Individuals can no longer rely on an outdated model where companies take care of employees by offering a pension plan. Many people are falling far short of filling the resulting gap in future retirement income. According to the Northwestern Mutual Planning and Progress Study 2019, more than one in five (22%) American adults have less than $5,000 saved for retirement, and 15% have no retirement savings at all.
Many Americans don’t receive financial literacy education. Despite the far-reaching benefits, only 21 states require high school students to take a personal finance course according to the Council for Economic Education. People need to learn how to invest and what vehicles they can use to do so. The best time to save for retirement is when you are young and a matched 401(k) is the best way to invest. If you don’t put these two points together, you lose time, compounding, leverage, and opportunity – and at the end of a career, you can find yourself regretting that you didn’t start saving through your 401(k) soon enough. But the desire to save and invest does not come naturally.
Was Ben Graham's big purchase of GEICO shares actually a value investment? Perhaps it was contrary to what many believe. "In 1948, we made our GEICO investment and from then on, we seemed to be very brilliant people." -- Benjamin Graham, 1976 Both Benjamin Graham and Warren Buffett can attribute a large part of their Read More
Want future retirement income?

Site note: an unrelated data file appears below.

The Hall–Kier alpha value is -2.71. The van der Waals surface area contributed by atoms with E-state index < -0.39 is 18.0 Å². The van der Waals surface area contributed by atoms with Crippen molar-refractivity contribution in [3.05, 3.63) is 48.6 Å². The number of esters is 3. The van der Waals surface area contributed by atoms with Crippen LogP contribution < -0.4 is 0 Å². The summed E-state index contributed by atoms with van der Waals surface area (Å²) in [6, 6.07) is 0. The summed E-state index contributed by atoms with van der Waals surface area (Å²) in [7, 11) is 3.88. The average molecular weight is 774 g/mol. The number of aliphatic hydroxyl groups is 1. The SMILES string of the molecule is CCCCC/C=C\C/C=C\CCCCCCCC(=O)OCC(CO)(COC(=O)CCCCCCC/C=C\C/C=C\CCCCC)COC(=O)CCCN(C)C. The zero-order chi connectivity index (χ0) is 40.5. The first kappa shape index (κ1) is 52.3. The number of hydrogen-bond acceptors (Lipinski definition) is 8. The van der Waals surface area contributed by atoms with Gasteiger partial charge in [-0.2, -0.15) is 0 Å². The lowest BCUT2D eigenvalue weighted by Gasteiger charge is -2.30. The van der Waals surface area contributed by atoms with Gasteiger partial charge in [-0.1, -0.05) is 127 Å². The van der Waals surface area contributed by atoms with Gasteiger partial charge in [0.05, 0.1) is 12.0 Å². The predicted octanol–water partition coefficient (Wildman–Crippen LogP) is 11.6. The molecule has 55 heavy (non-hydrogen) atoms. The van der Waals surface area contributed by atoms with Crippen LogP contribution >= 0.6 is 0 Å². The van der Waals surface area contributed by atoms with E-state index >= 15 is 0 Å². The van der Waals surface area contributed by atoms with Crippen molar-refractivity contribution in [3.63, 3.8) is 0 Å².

Behavioral economics research suggests that inertia prevents many people from taking basic steps for their own financial health. Data from the National Bureau of Economic Research shows those with low financial literacy rely on personal contacts as their most important sources of financial knowledge. Encouragement to participate in a 401(k) plan from a parent, a spouse or a co-worker can provide a young worker with the needed initiative to learn about the benefits of his or her retirement plan. A peer-to-peer message is more powerful and relatable than reading a brochure, attending an employee enrollment session or trying to navigate an online tool. These mentors make a difference but often go unnoticed.
The 401(k) Champion® Award is the only award to identify and honor participants who appreciate the importance of saving for retirement with the 401(k)s. The award recognizes the power of mentorship by participants who, through their own experiences, can help others take steps to secure their retirement futures.
Applications are now open for the second annual 401(k) Champion® Award, sponsored by Jackson, Grant Investment Advisers, Inc. and its founder, Julie Jason. Three $1,000 prizes will be awarded to 401(k) participants who complete an application and essay about their 401(k) experiences. Applicants can click here to apply and learn more about the award.